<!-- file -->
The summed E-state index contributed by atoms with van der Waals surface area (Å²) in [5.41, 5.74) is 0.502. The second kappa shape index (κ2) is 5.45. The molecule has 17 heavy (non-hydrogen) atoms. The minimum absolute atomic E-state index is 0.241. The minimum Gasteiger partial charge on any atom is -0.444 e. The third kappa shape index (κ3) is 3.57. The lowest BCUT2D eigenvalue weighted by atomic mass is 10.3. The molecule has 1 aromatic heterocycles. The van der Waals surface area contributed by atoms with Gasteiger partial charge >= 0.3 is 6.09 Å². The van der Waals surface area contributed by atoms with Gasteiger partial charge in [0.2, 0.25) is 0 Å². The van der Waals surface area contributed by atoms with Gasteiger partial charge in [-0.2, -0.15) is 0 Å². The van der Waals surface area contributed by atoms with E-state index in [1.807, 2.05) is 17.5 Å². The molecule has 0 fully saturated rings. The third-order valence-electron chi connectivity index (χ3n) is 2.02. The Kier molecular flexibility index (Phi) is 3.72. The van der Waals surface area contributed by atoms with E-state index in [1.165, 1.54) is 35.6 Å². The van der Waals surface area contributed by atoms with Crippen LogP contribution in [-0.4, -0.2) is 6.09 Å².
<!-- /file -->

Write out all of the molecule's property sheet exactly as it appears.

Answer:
The summed E-state index contributed by atoms with van der Waals surface area (Å²) in [5.41, 5.74) is 0.502. The second kappa shape index (κ2) is 5.45. The molecule has 17 heavy (non-hydrogen) atoms. The minimum absolute atomic E-state index is 0.241. The minimum Gasteiger partial charge on any atom is -0.444 e. The third kappa shape index (κ3) is 3.57. The lowest BCUT2D eigenvalue weighted by atomic mass is 10.3. The molecule has 1 aromatic heterocycles. The van der Waals surface area contributed by atoms with Gasteiger partial charge >= 0.3 is 6.09 Å². The van der Waals surface area contributed by atoms with Gasteiger partial charge in [0.2, 0.25) is 0 Å². The van der Waals surface area contributed by atoms with Gasteiger partial charge in [-0.2, -0.15) is 0 Å². The van der Waals surface area contributed by atoms with E-state index in [1.807, 2.05) is 17.5 Å². The molecule has 0 fully saturated rings. The third-order valence-electron chi connectivity index (χ3n) is 2.02. The Kier molecular flexibility index (Phi) is 3.72. The van der Waals surface area contributed by atoms with E-state index in [1.165, 1.54) is 35.6 Å². The van der Waals surface area contributed by atoms with Crippen LogP contribution in [-0.4, -0.2) is 6.09 Å².